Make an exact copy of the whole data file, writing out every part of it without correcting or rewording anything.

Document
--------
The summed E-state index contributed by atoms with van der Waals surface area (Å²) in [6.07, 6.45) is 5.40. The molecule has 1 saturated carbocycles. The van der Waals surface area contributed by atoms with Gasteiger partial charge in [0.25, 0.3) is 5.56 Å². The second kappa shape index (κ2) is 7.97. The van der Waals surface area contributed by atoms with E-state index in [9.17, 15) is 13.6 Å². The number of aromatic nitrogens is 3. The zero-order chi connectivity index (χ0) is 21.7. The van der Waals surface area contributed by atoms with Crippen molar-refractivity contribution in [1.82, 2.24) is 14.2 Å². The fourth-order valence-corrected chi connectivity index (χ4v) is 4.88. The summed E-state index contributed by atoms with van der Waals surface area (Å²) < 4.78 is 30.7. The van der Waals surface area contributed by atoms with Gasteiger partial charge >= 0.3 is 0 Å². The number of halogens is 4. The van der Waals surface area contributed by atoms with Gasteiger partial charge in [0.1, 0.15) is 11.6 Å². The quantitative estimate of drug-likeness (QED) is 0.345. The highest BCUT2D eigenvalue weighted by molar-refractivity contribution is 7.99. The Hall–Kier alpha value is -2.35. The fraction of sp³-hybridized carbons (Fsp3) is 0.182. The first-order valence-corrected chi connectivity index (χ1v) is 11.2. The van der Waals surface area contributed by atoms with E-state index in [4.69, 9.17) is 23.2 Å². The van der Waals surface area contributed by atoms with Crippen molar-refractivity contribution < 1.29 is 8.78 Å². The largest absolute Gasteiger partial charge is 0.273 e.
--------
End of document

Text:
The summed E-state index contributed by atoms with van der Waals surface area (Å²) in [6.07, 6.45) is 5.40. The molecule has 1 saturated carbocycles. The van der Waals surface area contributed by atoms with Gasteiger partial charge in [0.25, 0.3) is 5.56 Å². The second kappa shape index (κ2) is 7.97. The van der Waals surface area contributed by atoms with E-state index in [9.17, 15) is 13.6 Å². The number of aromatic nitrogens is 3. The zero-order chi connectivity index (χ0) is 21.7. The van der Waals surface area contributed by atoms with Crippen molar-refractivity contribution in [1.82, 2.24) is 14.2 Å². The fourth-order valence-corrected chi connectivity index (χ4v) is 4.88. The summed E-state index contributed by atoms with van der Waals surface area (Å²) < 4.78 is 30.7. The van der Waals surface area contributed by atoms with Gasteiger partial charge >= 0.3 is 0 Å². The number of halogens is 4. The van der Waals surface area contributed by atoms with Gasteiger partial charge in [0.1, 0.15) is 11.6 Å². The quantitative estimate of drug-likeness (QED) is 0.345. The highest BCUT2D eigenvalue weighted by molar-refractivity contribution is 7.99. The Hall–Kier alpha value is -2.35. The fraction of sp³-hybridized carbons (Fsp3) is 0.182. The first-order valence-corrected chi connectivity index (χ1v) is 11.2. The van der Waals surface area contributed by atoms with E-state index in [4.69, 9.17) is 23.2 Å². The van der Waals surface area contributed by atoms with Crippen molar-refractivity contribution < 1.29 is 8.78 Å². The largest absolute Gasteiger partial charge is 0.273 e.